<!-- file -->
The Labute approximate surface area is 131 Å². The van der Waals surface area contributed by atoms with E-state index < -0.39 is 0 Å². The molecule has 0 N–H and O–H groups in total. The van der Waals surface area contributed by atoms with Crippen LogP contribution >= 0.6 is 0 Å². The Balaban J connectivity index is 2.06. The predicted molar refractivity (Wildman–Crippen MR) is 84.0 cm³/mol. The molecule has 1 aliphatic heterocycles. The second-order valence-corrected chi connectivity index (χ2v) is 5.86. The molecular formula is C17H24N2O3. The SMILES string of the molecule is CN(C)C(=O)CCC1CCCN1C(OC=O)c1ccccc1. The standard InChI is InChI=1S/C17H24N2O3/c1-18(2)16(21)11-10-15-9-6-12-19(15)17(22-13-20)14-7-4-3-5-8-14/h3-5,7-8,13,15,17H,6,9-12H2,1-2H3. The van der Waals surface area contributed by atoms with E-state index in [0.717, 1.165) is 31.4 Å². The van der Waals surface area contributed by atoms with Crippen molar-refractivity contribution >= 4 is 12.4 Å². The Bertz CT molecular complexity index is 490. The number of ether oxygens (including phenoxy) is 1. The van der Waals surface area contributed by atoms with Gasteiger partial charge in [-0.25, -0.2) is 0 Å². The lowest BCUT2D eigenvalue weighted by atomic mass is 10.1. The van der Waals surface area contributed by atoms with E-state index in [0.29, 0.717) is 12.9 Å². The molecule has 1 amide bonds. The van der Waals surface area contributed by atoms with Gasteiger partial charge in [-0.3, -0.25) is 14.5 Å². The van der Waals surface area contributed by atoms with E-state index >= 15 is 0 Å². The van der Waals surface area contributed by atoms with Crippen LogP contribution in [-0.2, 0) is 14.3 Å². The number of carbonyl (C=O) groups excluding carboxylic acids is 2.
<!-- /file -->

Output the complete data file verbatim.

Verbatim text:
The Labute approximate surface area is 131 Å². The van der Waals surface area contributed by atoms with E-state index < -0.39 is 0 Å². The molecule has 0 N–H and O–H groups in total. The van der Waals surface area contributed by atoms with Crippen LogP contribution >= 0.6 is 0 Å². The Balaban J connectivity index is 2.06. The predicted molar refractivity (Wildman–Crippen MR) is 84.0 cm³/mol. The molecule has 1 aliphatic heterocycles. The second-order valence-corrected chi connectivity index (χ2v) is 5.86. The molecular formula is C17H24N2O3. The SMILES string of the molecule is CN(C)C(=O)CCC1CCCN1C(OC=O)c1ccccc1. The standard InChI is InChI=1S/C17H24N2O3/c1-18(2)16(21)11-10-15-9-6-12-19(15)17(22-13-20)14-7-4-3-5-8-14/h3-5,7-8,13,15,17H,6,9-12H2,1-2H3. The van der Waals surface area contributed by atoms with E-state index in [0.717, 1.165) is 31.4 Å². The van der Waals surface area contributed by atoms with Crippen molar-refractivity contribution >= 4 is 12.4 Å². The Bertz CT molecular complexity index is 490. The number of ether oxygens (including phenoxy) is 1. The van der Waals surface area contributed by atoms with Gasteiger partial charge in [-0.25, -0.2) is 0 Å². The lowest BCUT2D eigenvalue weighted by atomic mass is 10.1. The van der Waals surface area contributed by atoms with E-state index in [0.29, 0.717) is 12.9 Å². The molecule has 1 amide bonds. The van der Waals surface area contributed by atoms with Gasteiger partial charge in [-0.3, -0.25) is 14.5 Å². The van der Waals surface area contributed by atoms with E-state index >= 15 is 0 Å². The van der Waals surface area contributed by atoms with Crippen LogP contribution in [-0.2, 0) is 14.3 Å². The number of carbonyl (C=O) groups excluding carboxylic acids is 2.